Down To Earth(August1-15 2023)

Food Security

Context: Russia declared its withdrawal from the Black Sea Grain Initiative.

Black Sea Grain Initiative

●    It was brokered by the United Nations (UN) and Turkey in May 2022 in view of growing food prices and food insecurity in wake of Russia invading Ukraine and blocking its cargos in the Black Sea.

●    It is linked to efforts to ensure exports from three key Ukrainian ports in the Black Sea – Odessa, Chornomorsk, Yuzhny / Pivdennyi as well as Russian food and fertilizer reach global markets.

●    The Joint Coordination Centre (JCC) was established to monitor the implementation of the Initiative. The JCC is hosted in Istanbul and includes representatives from Russia, Türkiye, Ukraine and the United Nations. The UN acts also as the Secretariat for the Centre.

●    Ukrainian vessels guide cargo ships into international waters of the Black Sea, avoiding mined areas. The vessels then proceed towards Istanbul along the agreed maritime humanitarian corridor.


●    Ukraine and Russia are the world’s largest exporters of grain and sunflower oil. One-third of the African nations procure half their wheat demand from Ukraine.

●    Some 33.5 million tonnes of agricultural products have already been traded under the Black Sea initiative.

●    Russia's withdrawal has disrupted food supply to countries that desperately need grains.

○    Russia has warned that “all ships in the Black Sea bound for Ukrainian ports will be considered potential military cargo”, meaning they will be attacked.

○    Russia bombed the port cities Odessa, Chornomorsk and Mykolaiv, from where grains are usually exported and which were part of the Black Sea Grain Initiative.

Russia’s demand:

●    To continue with the grain deal, Russia demanded lifting sanctions on the Russian Agricultural Bank and reopening supply lines to export agricultural machinery and parts.

Food as weapon:

●    The fragile centralised world food supply system — where a few countries produce most food while many others depend on them — seems to be a target for flexing strategic strength.

●    In many UNSC meetings after the Russian invasion, members deliberated on its targeted attacks as using “food as a weapon of war” in context of global food security.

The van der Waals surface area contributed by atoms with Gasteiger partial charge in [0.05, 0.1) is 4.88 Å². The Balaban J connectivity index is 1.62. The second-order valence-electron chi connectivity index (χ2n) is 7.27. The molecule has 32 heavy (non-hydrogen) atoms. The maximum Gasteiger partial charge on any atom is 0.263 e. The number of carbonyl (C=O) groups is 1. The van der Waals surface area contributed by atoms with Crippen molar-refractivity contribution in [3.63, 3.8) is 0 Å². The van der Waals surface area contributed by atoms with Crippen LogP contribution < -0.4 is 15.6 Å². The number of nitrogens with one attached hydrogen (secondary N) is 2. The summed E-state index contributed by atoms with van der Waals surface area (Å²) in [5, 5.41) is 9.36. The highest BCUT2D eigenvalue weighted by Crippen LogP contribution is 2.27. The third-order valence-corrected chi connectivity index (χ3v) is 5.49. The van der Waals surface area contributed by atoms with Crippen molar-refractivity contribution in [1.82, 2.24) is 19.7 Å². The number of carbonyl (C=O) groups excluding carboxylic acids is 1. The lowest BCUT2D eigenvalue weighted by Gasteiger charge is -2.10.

●    The attacks bring back a painful memory for Ukrainians — ‘Holodomor’, a Ukrainian word for ‘hunger extermination’ refers to the famine of 1932-33 in the country, then a part of Soviet Russia.

○    Joseph Stalin enforced collectivisation of agriculture in 1929, specifically targeting Ukraine. Its lands and produce were procured, leaving nothing for local consumption. Many studies say some four million Ukrainians died of hunger.

●    The US’ first regulations for war conduct — the Lieber Code of 1863, signed by President Abraham Lincoln said it was “lawful to starve the hostile belligerent, armed or unarmed” to hasten surrender.

●    Former US secretary of state Henry Kissinger reportedly said later, “Who controls the food supply, controls the people.

●    During World War-II, Adolf Hitler's “Hunger Plan” killed over four million Soviet people; food was forcefully taken from them for German soldiers and civilians.

Way Forward:

●    In May 2018, the UN Security Council (UNSC) adopted Resolution 2417 that for the first time condemned “starvation as a method of warfare” and listed sanctions for it.

●    Global leaders called Russia's withdrawal. Perhaps, it is a version of a food weapon that not just starves local people but also shatters a global supply chain.

Genetic link to asymptomatic COVID-19 cases

Context: At least 20% of people who got infected with the SARS-CoV-2 coronavirus never feel sick. Now scientists have identified a genetic mutation that is linked to a higher likelihood of avoiding symptoms during infection.

What roles do genes play in covid-19 sickness?

●    A study by scientists in the US and Australia suggests that this protection could be linked to a mutation in human leukocyte antigen (HLA), a gene in the body.

●    HLA codes for a protein that helps the body differentiate between self and foreign cells. The mutated version of this gene helps T-cells, which are part of the immune system, to quickly recognise and attack the SARS-COV-2 virus that causes COVID-19.